01 Jan Khama Worthy says he’s watched stunning UFC debut ‘a million times’
Win or lose, there are plenty of fighters who prefer to leave the tape study to their coaches rather than scrutinize their own work.
Khama Worthy—at least when it comes to his most recent fight—isn’t one of them.
The 33-year-old finally got his crack at the big time this past August, stepping in on four-days’ notice for Clay Collard to face a friend in Devonte Smith at UFC 241. The smart money was on continuing his roll against in the UFC after disposing of his first two octagon adversaries inside of a round.
But there would be no first-round finish for Smith this time, or at least, not one in his favor.
WORTHY PULLS OFF THE HUGE UPSET!@TheDeathStar_1 KOs Smith in the first round! Wow! #UFC241 pic.twitter.com/0VHe5HD5h8
— UFC (@ufc) August 18, 2019
Worthy, as high as a +775 underdog on some betting sites, proved to be more than Smith’s match, cracking him with a short counter punch that Smith wouldn’t recover from. Not only did Worthy collect his first UFC checks for showing and winning, he also snagged a $50,000 Performance of the Night bonus.
It was an evening Worthy (15-6) isn’t likely to forget anytime soon. Especially since he’s reviewed it over and over and over again.
“I’ve probably watched that fight, like a million times now,” he continued. “There’s a point where I had to stop watching it a lot. I’m just watching it, like, 10 times every day, just watching, watching, watching. I’ve watched it, I’ve stepped through it, took some good things away from it, bad things away from it, (and) I just kept working on it the whole time. Yeah, I’ve watched it a lot.”
You can forgive Worthy for his gushing self-appraisal. It’s taken him the better part of the last decade to make it to the UFC, and even when he got the call, it was mostly because the matchmakers had limited options. Were it not for his brother taking a short-notice fight around the same time as UFC 241 and him getting in shape by helping out in training camp, he probably wouldn’t have come close to making weight for the last-minute opportunity.
Besides, he’s found that looking back isn’t nearly as dangerous as looking ahead. Early in his career, Worthy made the mistake of prematurely eyeing a spot on the UFC roster and it cost him. Now he knows to keep everything perspective.
“That was definitely a big feeling to take on, but like one of my old coaches always told me, ‘You hold on to your wins and your losses for about two weeks, and then you move on,’” Worthy said. “Each fight is different, so you can’t take that last fight. Too many times I’ve seen people going into the UFC, guys going into fights and all they’re thinking about is their next opponent and they never get past that opponent, (and) they get murdered. You have to live in the moment, you can’t look past it.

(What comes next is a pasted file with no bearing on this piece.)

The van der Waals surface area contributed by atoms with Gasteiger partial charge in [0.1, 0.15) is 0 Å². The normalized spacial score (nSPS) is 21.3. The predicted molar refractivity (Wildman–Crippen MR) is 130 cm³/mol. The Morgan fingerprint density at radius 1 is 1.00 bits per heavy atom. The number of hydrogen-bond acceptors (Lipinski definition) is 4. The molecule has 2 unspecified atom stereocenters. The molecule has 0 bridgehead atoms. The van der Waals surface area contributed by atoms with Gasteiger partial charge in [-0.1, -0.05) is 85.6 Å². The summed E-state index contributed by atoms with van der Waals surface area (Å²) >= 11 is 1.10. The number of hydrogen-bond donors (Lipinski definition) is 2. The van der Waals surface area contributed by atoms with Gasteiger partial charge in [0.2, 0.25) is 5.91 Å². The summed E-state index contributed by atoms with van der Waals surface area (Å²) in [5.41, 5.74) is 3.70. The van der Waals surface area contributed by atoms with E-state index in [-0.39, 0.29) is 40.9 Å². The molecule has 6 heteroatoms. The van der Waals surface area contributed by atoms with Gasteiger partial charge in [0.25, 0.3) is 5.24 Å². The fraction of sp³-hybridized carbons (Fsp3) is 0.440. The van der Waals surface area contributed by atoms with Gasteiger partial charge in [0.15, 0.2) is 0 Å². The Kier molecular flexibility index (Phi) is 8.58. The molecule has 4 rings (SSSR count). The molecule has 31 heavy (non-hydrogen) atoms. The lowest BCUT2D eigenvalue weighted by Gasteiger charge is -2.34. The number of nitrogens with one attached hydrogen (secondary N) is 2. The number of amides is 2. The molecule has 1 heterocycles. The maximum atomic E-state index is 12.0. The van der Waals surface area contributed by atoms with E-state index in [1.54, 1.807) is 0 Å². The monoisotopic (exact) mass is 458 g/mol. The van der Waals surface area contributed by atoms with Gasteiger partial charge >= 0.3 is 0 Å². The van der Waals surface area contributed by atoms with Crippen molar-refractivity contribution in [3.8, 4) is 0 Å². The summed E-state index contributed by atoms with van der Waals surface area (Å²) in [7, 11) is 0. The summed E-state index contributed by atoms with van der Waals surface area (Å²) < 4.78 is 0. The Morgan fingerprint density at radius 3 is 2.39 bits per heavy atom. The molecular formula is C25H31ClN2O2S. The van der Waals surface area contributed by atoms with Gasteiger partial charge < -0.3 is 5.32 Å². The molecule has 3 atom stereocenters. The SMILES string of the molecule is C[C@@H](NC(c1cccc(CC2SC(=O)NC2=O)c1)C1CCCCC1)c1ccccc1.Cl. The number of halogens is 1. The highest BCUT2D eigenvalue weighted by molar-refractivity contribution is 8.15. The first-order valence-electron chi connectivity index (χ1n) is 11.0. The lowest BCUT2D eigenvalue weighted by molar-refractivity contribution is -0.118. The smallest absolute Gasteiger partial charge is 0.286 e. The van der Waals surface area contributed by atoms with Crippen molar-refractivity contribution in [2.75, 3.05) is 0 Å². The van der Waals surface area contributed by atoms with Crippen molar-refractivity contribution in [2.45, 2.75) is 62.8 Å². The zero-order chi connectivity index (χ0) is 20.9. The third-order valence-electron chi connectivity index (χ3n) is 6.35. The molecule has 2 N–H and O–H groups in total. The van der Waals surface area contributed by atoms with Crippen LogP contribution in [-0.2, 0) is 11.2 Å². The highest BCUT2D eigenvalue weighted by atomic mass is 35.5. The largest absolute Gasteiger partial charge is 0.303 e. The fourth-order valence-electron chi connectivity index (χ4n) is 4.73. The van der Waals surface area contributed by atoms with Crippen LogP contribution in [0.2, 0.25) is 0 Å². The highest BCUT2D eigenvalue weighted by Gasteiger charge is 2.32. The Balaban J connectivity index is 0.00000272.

“It happens all the time, I hate it. One of my losses, I remember I was 7-2 at the time, and all I could think about was getting to the UFC. My manager’s like, ‘We’re so close,’ that’s all I was thinking about. It was dumb, you can’t think about it, you have to think about the task at hand and what’s in front of you, not what’s in the future or whatever.”
Worthy was supposed to have his chance to follow-up on his memorable debut as he was booked to fight Michael Johnson at the original UFC 249. However, following the postponement of that event and all subsequent UFC events until further notice due to concerns surrounding the coronavirus pandemic, Worthy joins the rest of the roster in waiting to see when he will be able to compete again.
Whoever is next, Worthy’s priority is finding fan-friendly opponents. After defeating Smith to improve his current win streak to six, Worthy said in his post-fight scrum that his priority is entertainment and making money over chasing championships. In the UFC’s crowded lightweight division, he feels that mindset is even more justified.
“The reason I always said that is because Tony Ferguson’s what, 12-0?” Worthy said. “And he’s just now getting his title shot or whatever; I know he had the interim belt before. It’s a clusterf*ck at 155. Realistically, it’s a complete clusterf*ck if you’re just chasing the belt.
“In the UFC now, guys are getting title fights off of losses and stuff, everyone’s getting title fights not because you’re the best fighter or whatever, it’s just whatever is freakin’ most popular and stuff. My head coach says we definitely got time to get there, but my big thing is I just want to make as much as possible and get fun fights. I want to have fun fights.”